Much more concerned about humanitarian means than humanitarian ends, lefty weekly the Nation came out–surprise!–against going to war with Iraq: “[S]ince the Gulf War, Iraq’s military capabilities have weakened significantly,” says the Nation [“War on Iraq Is Wrong,” July 8], “to the point where they pose little or no threat to its neighbors,” and the Nation worries that a U.S. invasion of Iraq might “destabilize the entire region.” (Gee, you think so? Well, gosh, we don’t want to do nothin’ to destabilize that good ol’ peaceful Middle East!)

    Even if everything the Nation says is true–Iraq is weak and poses little or no threat to anyone–there’s still the small matter of the threat Saddam Hussein’s government poses to the people of Iraq. They live in a police state, they’re ruled by a tyrant, and their lives are hell. And, yes, U.S. sanctions have made a bad situation worse, but lifting sanctions won’t turn Iraq into Sweden. Or Cuba. So even if Saddam Hussein poses no threat to Americans–and that’s a mighty big “if” that, post September 11, I’m not sure we should count on–Saddam is threat to his own people.

    “There is good reason to think that a Taliban defeat would fill the streets of Kabul with joy,” Christopher Hitchens wrote on September 24, 2001, and he was right. There was dancing in the streets of Kabul when the Taliban fell. Does anyone reading this doubt for a moment that the fall of Saddam Hussein won’t do the same for the streets of Baghdad?

    ON TO IRAQ

    In his June 20 column, Albert R. Hunt, the lone liberal voice on the op-ed pages of the Wall Street Journal (it’s worth picking up the WSJ on Thursdays for his column alone), called for a national debate on invading Iraq. “The first Bush administration abandoned Afghanistan after the Russian-backed puppet dictator was toppled, resulting in the rise of the Taliban and Osama bin Laden,” writes Hunt, saying we shouldn’t go into Iraq unless we’re prepared for “an incredible challenge in nation building. It will take years, and the cost will be billions….”

    Instead of waving PAP symbols and arguing about whether or not we should go to war–we’ve already gone, folks–the left in the United States should be making the case for waging Hunt’s good war. To wit: The U.S. shouldn’t get out of Afghanistan, as some demanded at last weekend’s Gay Pride Parade. No, we should be getting in deeper: Afghanistan needs peacekeepers, medicine, money, educational materials, infrastructure, aid, and–finally and most importantly–a constitution. Leaving them with anything less amounts to a second abandonment. We will have a similar moral obligation to the people of Iraq post-Saddam. They’ll need help rebuilding their country and building a sustainable, democratic system, one that if the U.S. is going to invade other nations during the War on Terrorism–and we are, Blanche, we are–we should leave them better off than we found them.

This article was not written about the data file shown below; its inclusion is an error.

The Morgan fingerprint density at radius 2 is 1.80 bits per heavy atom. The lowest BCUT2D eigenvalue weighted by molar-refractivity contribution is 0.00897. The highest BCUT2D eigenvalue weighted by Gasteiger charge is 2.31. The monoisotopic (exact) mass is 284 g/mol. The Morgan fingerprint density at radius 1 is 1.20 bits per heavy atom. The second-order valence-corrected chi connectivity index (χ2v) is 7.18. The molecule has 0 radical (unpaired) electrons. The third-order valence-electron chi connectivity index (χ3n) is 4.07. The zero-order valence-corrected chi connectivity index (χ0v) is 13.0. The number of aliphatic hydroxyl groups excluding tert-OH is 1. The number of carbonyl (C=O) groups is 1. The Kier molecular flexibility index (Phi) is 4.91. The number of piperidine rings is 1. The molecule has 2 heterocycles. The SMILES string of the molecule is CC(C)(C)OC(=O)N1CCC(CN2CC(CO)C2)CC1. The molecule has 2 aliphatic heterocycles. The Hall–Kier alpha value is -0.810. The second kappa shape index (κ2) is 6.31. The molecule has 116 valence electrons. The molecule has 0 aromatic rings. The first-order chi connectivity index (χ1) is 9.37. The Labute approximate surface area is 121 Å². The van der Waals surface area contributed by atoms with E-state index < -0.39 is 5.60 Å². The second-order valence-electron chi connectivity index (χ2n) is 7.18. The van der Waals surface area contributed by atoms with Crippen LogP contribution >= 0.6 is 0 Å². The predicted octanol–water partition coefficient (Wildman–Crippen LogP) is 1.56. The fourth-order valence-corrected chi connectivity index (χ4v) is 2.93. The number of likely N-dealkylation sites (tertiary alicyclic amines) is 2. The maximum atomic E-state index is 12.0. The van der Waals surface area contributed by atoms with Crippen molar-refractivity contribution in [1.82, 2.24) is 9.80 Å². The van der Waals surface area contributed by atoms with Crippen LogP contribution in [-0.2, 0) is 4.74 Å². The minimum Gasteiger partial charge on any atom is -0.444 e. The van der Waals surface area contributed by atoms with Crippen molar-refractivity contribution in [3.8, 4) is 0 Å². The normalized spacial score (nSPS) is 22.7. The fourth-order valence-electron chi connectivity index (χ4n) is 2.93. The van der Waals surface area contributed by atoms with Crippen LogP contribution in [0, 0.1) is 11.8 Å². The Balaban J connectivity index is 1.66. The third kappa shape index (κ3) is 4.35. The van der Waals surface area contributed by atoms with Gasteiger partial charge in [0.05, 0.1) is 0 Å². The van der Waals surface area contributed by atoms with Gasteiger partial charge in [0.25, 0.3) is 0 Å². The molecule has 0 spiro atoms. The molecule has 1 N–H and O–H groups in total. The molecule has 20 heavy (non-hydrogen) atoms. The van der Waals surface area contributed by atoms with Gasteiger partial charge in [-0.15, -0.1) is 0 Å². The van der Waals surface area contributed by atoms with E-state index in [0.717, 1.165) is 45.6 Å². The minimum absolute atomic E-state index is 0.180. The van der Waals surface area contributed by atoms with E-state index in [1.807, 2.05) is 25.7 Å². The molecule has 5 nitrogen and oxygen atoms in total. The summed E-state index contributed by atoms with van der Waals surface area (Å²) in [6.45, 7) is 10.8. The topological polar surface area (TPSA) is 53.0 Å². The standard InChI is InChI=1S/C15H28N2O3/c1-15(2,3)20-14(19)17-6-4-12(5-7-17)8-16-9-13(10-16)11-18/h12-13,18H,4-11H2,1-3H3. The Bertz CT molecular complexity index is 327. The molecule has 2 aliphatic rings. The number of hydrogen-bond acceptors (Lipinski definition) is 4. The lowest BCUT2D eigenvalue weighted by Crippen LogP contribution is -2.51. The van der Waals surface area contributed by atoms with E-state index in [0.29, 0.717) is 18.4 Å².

So the left needs to put down the PAP symbols and put away the “No War” posters. We’re at war, ya dopes. Simply stopping the war now–rather than holding the United States to the standards we set after the last world war–would harm the very people the left professes to care about. Afghanistan needs a Marshall Plan now; Iraq’s going to need one soon. U.S. smart bombs and troops, the left should argue, have to be followed by smart money and medicine and a constitution and an American commitment to long-haul nation building. We have to do for Afghanistan and Iraq what we did for Germany and Japan; anything less is immoral and indefensible. That’s the argument the left should be advancing.

    Why isn’t the left making this argument? Well, grandstanding and screaming “warmonger” at people (my voice mail should be a treat this week) is whole lot more fun than taking responsibility for a war that’s being waged in all of our names, of course, but I think it goes deeper than that. Since the left lost the “no war” argument, a perverse desire to see things go badly–even at the cost of Afghan and Iraqi lives–has taken root in the American left. Americans didn’t leave only rubble and corpses behind in Germany and Japan after the Second World War, although we helped create plenty of both. No, we stuck around; helped rebuild; drafted constitutions; oversaw elections; established freedom of religion, association, thought, and the press. To invade Afghanistan and Iraq and leave anything less would be a tragedy.

    So, tell me, PAPsters: What does the people of Afghanistan more good: Chanting “no war” and waving our PAP symbols? Or pouring into the streets and chanting, “We Want a Marshall Plan for Afghanistan!”

    Shit, you guys, it even rhymes.

    savage@thestranger.com

    by Dan Savage

    So. There you have it. Everybody knows that Bush is and was too damn dumb to think up a war on his own, so Savage did the heavy lifting and thinking, Bush read The (Independence Day 2002) Stranger, and then frogmarched freedom into Baghdad. The rest is … well, you know the rest.